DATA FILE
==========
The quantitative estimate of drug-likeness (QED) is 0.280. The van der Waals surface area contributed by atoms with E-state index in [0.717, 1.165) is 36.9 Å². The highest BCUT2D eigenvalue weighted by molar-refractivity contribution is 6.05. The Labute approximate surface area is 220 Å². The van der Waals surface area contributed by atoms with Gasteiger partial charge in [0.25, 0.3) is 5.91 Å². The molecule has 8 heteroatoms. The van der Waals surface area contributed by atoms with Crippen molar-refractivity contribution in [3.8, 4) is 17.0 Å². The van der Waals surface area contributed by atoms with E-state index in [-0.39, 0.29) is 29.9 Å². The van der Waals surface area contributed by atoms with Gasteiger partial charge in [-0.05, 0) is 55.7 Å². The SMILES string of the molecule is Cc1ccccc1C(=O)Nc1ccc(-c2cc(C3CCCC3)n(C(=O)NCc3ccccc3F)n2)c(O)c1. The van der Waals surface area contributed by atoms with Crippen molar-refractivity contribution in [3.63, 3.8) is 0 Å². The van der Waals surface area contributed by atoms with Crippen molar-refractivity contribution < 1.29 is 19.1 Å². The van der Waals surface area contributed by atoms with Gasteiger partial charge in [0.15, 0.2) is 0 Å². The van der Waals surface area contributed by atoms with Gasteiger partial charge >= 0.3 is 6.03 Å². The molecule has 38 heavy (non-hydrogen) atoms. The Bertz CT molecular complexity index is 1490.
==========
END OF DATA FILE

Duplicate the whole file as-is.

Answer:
The quantitative estimate of drug-likeness (QED) is 0.280. The van der Waals surface area contributed by atoms with E-state index in [0.717, 1.165) is 36.9 Å². The highest BCUT2D eigenvalue weighted by molar-refractivity contribution is 6.05. The Labute approximate surface area is 220 Å². The van der Waals surface area contributed by atoms with Gasteiger partial charge in [0.25, 0.3) is 5.91 Å². The molecule has 8 heteroatoms. The van der Waals surface area contributed by atoms with Crippen molar-refractivity contribution in [3.8, 4) is 17.0 Å². The van der Waals surface area contributed by atoms with E-state index in [-0.39, 0.29) is 29.9 Å². The van der Waals surface area contributed by atoms with Gasteiger partial charge in [-0.05, 0) is 55.7 Å². The SMILES string of the molecule is Cc1ccccc1C(=O)Nc1ccc(-c2cc(C3CCCC3)n(C(=O)NCc3ccccc3F)n2)c(O)c1. The van der Waals surface area contributed by atoms with Crippen molar-refractivity contribution in [3.63, 3.8) is 0 Å². The van der Waals surface area contributed by atoms with Crippen molar-refractivity contribution < 1.29 is 19.1 Å². The van der Waals surface area contributed by atoms with Gasteiger partial charge in [0.15, 0.2) is 0 Å². The van der Waals surface area contributed by atoms with Gasteiger partial charge >= 0.3 is 6.03 Å². The molecule has 38 heavy (non-hydrogen) atoms. The Bertz CT molecular complexity index is 1490.